Signatures were common in the Jewish community as early as the second century C.E. and among Muslims in 622. In Europe, they began to be used in the sixth century but became common in the sixteenth and seventeenth centuries, when increased literacy meant that written agreements became more common and developing an intricate, illegible signature became a sign of–well, something. A good education. Style. Couth.

The tradition of an illiterate person signing a document with an X may have come from the ninth and tenth century scribes who validated documents with the sign of the cross.

In the seventeenth century, the Statute of Frauds required contracts to be written, dated, and signed–with signatures. And that pretty well sealed it: Signatures were on their way to becoming primary.

69 thoughts on “How King John (and others) signed a document

  1. Did you know that many women had their own seals? They were more oval in shape than men’s, which were round. If they were depicted on their seal they were shown standing, while men were seated. Seals are fascinating. We still seal envelopes, although it’s gum these days.

    Liked by 6 people

    • I didn’t know that, and it’s fascinating. Isn’t it odd, though, how in so many small areas of a range of cultures we humans underscore differences between male and female. I’m sure it seemed inevitable that women’s seals would be oval and men’s round, because the shapes were more feminine and masculine. And that women would sit and men stand.

      A potter friend works in the Japanese tradition, where a pair of tea cups are different sizes, larger for the man, smaller for the woman. It seemed reasonable enough to him, and to his wife. The woman’s smaller than the man, generally speaking. On the other hand, neither of them had ever shared a pot of tea with me. Small as I am, I can be a real hog about the stuff.

      Liked by 3 people

  2. I give this a seal of approval. But you didn’t mention the Chinese chop.We probably have to wait for Marco polo et al on that. But the Chinese eating utensil derives from the stick with the owner’s mark carved on the bottom end.It was inked and pressed to the scroll

    Liked by 4 people

    • I also missed mentioning the Japanese seals, which a potter friend still uses to sign his work. It all looked like it would take me too far afield–even for my wandering mind. If I run off in too many directions, a post will fall apart completely.

      I didn’t know that about chopsticks, though. I’ve known both words but never thought to wonder about the overlap. Thanks.

      Liked by 2 people

  3. THank you for another amusing and informative post, Ellen. When Mrs P and I decided to change our 3 piece suite a couple of years ago we found one with different sized armchairs – she is quite small and likes to sit with her feet on the ground. We both drink tea from mugs, though.

    Liked by 2 people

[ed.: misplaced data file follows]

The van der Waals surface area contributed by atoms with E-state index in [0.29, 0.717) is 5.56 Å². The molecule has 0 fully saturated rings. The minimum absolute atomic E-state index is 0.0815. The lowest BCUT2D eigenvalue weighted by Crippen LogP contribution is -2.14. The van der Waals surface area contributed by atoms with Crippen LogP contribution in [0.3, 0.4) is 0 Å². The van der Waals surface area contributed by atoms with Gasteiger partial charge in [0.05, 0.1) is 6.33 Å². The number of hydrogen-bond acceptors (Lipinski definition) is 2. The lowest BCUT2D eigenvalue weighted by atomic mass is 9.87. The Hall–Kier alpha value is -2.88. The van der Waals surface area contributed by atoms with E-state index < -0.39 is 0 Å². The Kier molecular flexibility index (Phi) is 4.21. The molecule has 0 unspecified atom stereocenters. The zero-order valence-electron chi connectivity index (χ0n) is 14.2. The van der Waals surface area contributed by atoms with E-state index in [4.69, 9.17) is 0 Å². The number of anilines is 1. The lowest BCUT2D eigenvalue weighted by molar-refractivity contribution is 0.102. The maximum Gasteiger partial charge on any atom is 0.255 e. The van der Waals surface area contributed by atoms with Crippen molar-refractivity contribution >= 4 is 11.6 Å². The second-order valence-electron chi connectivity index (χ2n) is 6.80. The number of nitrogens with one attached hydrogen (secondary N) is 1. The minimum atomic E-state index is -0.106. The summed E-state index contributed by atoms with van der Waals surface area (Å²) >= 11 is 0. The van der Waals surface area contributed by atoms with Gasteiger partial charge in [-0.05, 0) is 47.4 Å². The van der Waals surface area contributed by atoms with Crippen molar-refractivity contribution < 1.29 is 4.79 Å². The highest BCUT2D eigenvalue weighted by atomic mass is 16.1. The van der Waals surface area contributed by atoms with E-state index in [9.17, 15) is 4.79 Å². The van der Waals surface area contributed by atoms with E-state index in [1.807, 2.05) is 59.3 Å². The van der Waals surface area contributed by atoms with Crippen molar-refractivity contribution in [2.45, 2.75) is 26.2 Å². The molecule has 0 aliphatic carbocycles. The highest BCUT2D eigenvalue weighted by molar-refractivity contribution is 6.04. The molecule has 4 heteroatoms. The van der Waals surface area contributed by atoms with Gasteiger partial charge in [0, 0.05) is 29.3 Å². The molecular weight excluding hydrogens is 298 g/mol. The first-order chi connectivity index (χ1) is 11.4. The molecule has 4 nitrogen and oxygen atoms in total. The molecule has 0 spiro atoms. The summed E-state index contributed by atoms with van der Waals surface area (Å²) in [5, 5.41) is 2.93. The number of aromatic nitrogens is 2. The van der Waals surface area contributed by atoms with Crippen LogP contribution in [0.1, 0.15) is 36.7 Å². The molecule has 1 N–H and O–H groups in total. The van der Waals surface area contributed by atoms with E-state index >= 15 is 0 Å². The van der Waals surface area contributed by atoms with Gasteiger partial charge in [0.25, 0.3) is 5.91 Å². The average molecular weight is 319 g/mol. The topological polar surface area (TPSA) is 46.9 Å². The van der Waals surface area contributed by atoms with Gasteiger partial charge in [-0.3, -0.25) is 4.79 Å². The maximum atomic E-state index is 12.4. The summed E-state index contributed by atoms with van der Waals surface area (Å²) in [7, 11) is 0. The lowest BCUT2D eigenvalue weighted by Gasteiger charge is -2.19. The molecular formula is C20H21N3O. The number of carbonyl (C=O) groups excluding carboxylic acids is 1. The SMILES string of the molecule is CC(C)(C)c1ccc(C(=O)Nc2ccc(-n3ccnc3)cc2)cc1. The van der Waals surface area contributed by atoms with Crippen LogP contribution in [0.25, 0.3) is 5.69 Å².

4. Oh, artists and their license to play around with stuff! John probably couldn’t read or write (that’s what monks are for) and none of his noble could either but everyone could see a seal and know what it meant. The people who were witnesses to the ceremony were far more important to the verification of the act than the written document – they saw it and remembered it!

    Liked by 3 people

    • I hadn’t thought about the importance of the witnesses. I’ve been reading David Horspool’s The English Rebel, and although it’s not his point it’s given me a sense of how small a group the English aristocracy was, and how inter-related. So yes, the individuals who stood as witnesses would matter. Thanks for bringing that up.

      Liked by 2 people

      • I remember one story of a boy being witness to a donation of land to a monastery, who was given a good hard punch to make him remember the event. When there was a despite years later about that land he was produces (now an an old man) and said he remembered the donation well beacuse he remembered being punched at the time. I don’t think they hit the adults!

        Liked by 1 person

        • The story fits right in with a tradition here–one I assume is Cornish but for all I know may be typical of Britain in general: beating the bounds. The people of the parish walk the perimeter, stopping at various markers and bumping the kids’ heads against them so they’ll remember them.

          The British traditions weren’t easy on kids, were they?

          Liked by 1 person

  5. Ha ha, another seal of approval from me, Ellen! I think illiteracy was rife in those days. I’ve looked back at two of my great-grandparents’ marriage certificates, and they’d signed with an X. However did people function in society if they couldn’t read and write?

    Liked by 2 people

    • That’s fascinating–and amazing that you still have the documents. I’d guess that not as many things were text based, and for those that were it wouldn’t have been unusual to find someone to read the text to you, or at least tell you what it said. Of course, you had to hope they were telling you the truth. I’ve read that medieval pubs and stores had pictures on their signs so that anyone could understand what they were without having to read.

      Liked by 1 person

        • I haven’t been there, but I have heard about it.

          The difference, I think, about being illiterate in even the fairly recent past and being illiterate now is that there was no shame in it. It would’ve been, I think, like not knowing a foreign language or understanding physics. You might see them as useful skills you wished you had or you might see them as something only an egghead would bother with, but either way not knowing was about your history and your class and wasn’t taking to reflect on your intelligence or competence.

          I think.

          Liked by 1 person

            • I was just reading about Keir Hardie, the first parliamentary leader of the Labour Party, who started work at eight, was the sole support of his family for at least some of his childhood, became a miner at (if I remember right–I’d have to check) fourteen or so, and by seventeen (or so) had taught himself to read and write. He never did go to school. He was born in 1856. Clearly, he saw literacy as something that would make a difference tohis life, but I expect in not being able to go to school he wasn’t atypical for his time, place, and class.